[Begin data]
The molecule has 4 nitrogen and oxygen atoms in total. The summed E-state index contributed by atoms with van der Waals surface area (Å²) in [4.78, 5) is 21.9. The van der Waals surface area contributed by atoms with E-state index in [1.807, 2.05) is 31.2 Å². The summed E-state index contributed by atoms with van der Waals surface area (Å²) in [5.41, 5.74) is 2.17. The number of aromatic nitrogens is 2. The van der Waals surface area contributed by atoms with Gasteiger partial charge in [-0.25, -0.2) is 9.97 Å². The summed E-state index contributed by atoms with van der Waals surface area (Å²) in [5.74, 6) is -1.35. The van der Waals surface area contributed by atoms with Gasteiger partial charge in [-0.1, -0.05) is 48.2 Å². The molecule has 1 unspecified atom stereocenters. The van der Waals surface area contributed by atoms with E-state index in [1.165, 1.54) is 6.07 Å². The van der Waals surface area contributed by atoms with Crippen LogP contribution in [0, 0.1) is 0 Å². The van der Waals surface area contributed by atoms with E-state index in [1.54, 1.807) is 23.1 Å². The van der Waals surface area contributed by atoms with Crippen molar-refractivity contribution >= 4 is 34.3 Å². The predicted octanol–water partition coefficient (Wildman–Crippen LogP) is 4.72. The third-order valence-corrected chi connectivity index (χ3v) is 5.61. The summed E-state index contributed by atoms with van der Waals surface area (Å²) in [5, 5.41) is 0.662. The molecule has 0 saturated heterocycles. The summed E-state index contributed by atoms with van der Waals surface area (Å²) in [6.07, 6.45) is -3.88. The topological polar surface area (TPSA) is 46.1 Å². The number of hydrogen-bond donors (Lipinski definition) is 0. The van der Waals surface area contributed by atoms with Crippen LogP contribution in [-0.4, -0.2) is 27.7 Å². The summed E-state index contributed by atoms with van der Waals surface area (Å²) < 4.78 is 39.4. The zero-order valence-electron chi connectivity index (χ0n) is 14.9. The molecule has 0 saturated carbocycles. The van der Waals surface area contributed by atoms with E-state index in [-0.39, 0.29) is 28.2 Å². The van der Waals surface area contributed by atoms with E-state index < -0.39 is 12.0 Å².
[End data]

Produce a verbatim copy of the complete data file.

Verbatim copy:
The molecule has 4 nitrogen and oxygen atoms in total. The summed E-state index contributed by atoms with van der Waals surface area (Å²) in [4.78, 5) is 21.9. The van der Waals surface area contributed by atoms with E-state index in [1.807, 2.05) is 31.2 Å². The summed E-state index contributed by atoms with van der Waals surface area (Å²) in [5.41, 5.74) is 2.17. The number of aromatic nitrogens is 2. The van der Waals surface area contributed by atoms with Gasteiger partial charge in [-0.25, -0.2) is 9.97 Å². The summed E-state index contributed by atoms with van der Waals surface area (Å²) in [5.74, 6) is -1.35. The van der Waals surface area contributed by atoms with Gasteiger partial charge in [-0.1, -0.05) is 48.2 Å². The molecule has 1 unspecified atom stereocenters. The van der Waals surface area contributed by atoms with E-state index in [1.165, 1.54) is 6.07 Å². The van der Waals surface area contributed by atoms with Crippen LogP contribution in [0, 0.1) is 0 Å². The van der Waals surface area contributed by atoms with E-state index in [1.54, 1.807) is 23.1 Å². The van der Waals surface area contributed by atoms with Crippen molar-refractivity contribution >= 4 is 34.3 Å². The predicted octanol–water partition coefficient (Wildman–Crippen LogP) is 4.72. The third-order valence-corrected chi connectivity index (χ3v) is 5.61. The summed E-state index contributed by atoms with van der Waals surface area (Å²) in [5, 5.41) is 0.662. The molecule has 0 saturated heterocycles. The summed E-state index contributed by atoms with van der Waals surface area (Å²) in [6.07, 6.45) is -3.88. The topological polar surface area (TPSA) is 46.1 Å². The number of hydrogen-bond donors (Lipinski definition) is 0. The van der Waals surface area contributed by atoms with Crippen LogP contribution in [-0.4, -0.2) is 27.7 Å². The summed E-state index contributed by atoms with van der Waals surface area (Å²) < 4.78 is 39.4. The zero-order valence-electron chi connectivity index (χ0n) is 14.9. The molecule has 0 saturated carbocycles. The van der Waals surface area contributed by atoms with E-state index in [-0.39, 0.29) is 28.2 Å². The van der Waals surface area contributed by atoms with E-state index < -0.39 is 12.0 Å².